I specialize in treating clients with anxiety, depression, and mood disorders. I typically begin exploring with clients in identifying triggers to their anxiety. What are some scenarios, settings, people that may provoke the emotional response of anxiety? Once we can identify concrete triggers, we work on skills to properly manage their symptoms in those various situations. If not, we began to explore cognitive distortions that contribute to anxiety. I identify as a clinician that integrates Cognitive Behavioral Therapy with Christian Principles and Biblical Scripture. Cognitive Behavioral Therapy focuses on challenging negative patterns of thinking, that shape the way we feel about ourselves and our world, and thus behave. If we can restructure the thoughts, we can restructure our living, and thus reduce the debilitating symptoms and behaviors of anxiety and other disorders. This is soul work! The soul is where we think, feel, and decide with our will. Additionally, I coach and train my client in various anxiety reduction skills that include mindfulness/grounding activities, deep breathing exercises, flex exercises, calming prayers, listening prayer, and scripture to combat spiritual untruths.
What causes anxiety?
Research shows several causes for anxiety. Chemical factors indicate that an imbalance of chemical neurotransmitters within the brain can create an inability to properly process scenarios, and thus cause anxiety. While biological factors indicate that a family history of anxiety can create a predisposition to experience the symptoms and behaviors. Anxiety can also be a learned behavior, meaning that growing up in some environments one learns how mom or dad managed their stressors. If mom, dad, or a primary caregiver modeled anxiety or the management of their stressor created a tense environment, one may have a higher than likelihood to live out anxiety. It can be a combination of chemical, biological, and environment/learned behavior. Additionally, anxiety can come in the form of trauma that breakdowns the soul’s ability to withstand stressors.
Does anxiety mean you are a weak Christian?
Anxiety does not mean one is a week Christian. We live in a fallen world. We have fractured and wounded souls and we are in the ever-perfecting state of sanctification. Due to a propensity toward certain conditions (anxiety, depression, significant mood shift) we are vulnerable. So the goal is to participate with the Holy Spirit in the renewal process, be involved in discipleship, and receive the grace that Jesus established through the cross. One is not weak because they did not practice certain spiritual disciplines but, one is made strong by Christ (because when we feel weak, His strength is made perfect in us!) So, it is a glorious thing!!!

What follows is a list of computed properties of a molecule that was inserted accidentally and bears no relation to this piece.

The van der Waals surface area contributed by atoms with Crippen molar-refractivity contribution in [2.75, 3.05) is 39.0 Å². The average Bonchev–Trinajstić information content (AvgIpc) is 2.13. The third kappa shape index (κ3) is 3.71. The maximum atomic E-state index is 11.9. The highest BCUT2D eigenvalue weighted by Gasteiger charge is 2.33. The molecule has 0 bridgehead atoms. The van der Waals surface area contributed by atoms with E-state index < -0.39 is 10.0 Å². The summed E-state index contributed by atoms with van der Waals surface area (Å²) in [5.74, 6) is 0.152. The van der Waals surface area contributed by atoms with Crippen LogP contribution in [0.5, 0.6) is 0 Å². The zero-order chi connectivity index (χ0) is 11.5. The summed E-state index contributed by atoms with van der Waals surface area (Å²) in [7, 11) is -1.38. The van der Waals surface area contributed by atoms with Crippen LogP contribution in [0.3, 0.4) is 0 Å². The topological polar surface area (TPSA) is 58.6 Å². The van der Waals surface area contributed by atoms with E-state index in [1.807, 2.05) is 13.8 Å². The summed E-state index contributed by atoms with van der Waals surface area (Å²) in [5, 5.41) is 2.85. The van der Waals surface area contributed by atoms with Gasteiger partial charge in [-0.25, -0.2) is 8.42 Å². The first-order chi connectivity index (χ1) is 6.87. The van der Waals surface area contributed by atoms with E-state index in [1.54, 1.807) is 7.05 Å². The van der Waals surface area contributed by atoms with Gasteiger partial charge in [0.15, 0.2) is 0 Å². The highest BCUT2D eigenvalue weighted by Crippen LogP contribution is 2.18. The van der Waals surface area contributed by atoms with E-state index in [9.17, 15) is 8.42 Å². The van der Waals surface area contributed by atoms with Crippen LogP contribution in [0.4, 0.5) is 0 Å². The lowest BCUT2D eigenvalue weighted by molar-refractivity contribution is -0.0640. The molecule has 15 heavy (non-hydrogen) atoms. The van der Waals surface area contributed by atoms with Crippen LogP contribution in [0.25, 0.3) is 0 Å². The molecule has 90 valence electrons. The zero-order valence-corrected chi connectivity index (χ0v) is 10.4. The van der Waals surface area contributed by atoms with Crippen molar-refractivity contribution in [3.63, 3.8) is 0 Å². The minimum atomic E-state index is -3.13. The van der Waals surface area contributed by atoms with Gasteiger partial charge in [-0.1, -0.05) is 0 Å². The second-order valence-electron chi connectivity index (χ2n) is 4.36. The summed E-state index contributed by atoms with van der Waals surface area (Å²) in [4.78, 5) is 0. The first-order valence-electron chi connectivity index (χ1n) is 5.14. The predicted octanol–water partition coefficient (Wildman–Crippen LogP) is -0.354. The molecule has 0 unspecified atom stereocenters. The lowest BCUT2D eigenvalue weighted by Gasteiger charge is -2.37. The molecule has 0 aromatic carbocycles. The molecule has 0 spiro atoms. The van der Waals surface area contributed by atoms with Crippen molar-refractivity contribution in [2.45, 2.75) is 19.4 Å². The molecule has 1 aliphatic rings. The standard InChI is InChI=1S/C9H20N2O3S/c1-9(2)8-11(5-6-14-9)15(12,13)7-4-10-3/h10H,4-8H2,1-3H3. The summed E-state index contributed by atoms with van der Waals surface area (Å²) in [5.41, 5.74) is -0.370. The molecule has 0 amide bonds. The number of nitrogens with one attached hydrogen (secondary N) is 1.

I am a trained professional counselor with many years of experience working with children, adolescents, adults, and their families. I have facilitated multiple family groups to strengthen families in addressing problem behaviors in children. I have worked with couples who have been scared by the pains of infidelity, and women hurt by the wound of intimate partner violence. And, what I have learned with working with these couples and families is the need for Six C’s for Successful Marriages.
The Six C’s for Successful Marriages are:
Confidence is defined as the the feeling or belief that one can rely on someone or something with firm trust. It takes having confidence in your spouse for a successful marriage. Confidence is built during the dating phase by getting to know the individual’s character and displayed by their actions. When confidence or trust is broken, time needs to be given so it can be rebuilt, brick by brick. Both parties need to be willing to restore confidence through demonstration, renewed perspective, willingness to acknowledge efforts, and forgiveness.
Communication is the process of sharing and exchanging information. Communication can simply be applied to sharing plans for the day. But, most importantly, sharing one's thoughts, feelings, and concerns regarding different matters. Confidence is built through communication. The style of communication is also important. Individuals need to engage in assertive and respectful communication. You know the old adage “it’s not what you say, it’s how you say it!”
Cooperation or collaboration is the process of functioning as a team and in partnership. Cooperation is working together for a shared, common, and mutual benefit. Cooperation is about winning together. It is the total opposite of competition where there are opponents seeking to win or accomplish something for selfish gain. It’s about being better together!
Compromise, similar to cooperation, within marriage is having the willingness to resolve conflict or a dispute by making individual concessions. It is learning and having the willingness to free yourself from being right. It is learning the art of communication and negotiation. Not to get your way, but to consider the points and feelings of your spouse regarding a matter. It requires having an empathetic stance to understand and share in spouse's experience. It must be understood that it is not in the best interest of the relationship for one party to always be right and/or in control.
Commitment is the the cornerstone of the covenant of marriage. It is being dedicated and devoted to your spouse unconditionally. It requires making an allegiance to honor Christ in your marriage despite hardship, trial, or tribulation. Commitment is living out the agreement pledge during the vow exchange: “to have and to hold, from this day forward, for better, for worse, for richer, for poorer, in sickness and in health, until death do us part." This was not just an exchange of mere words, but requires action.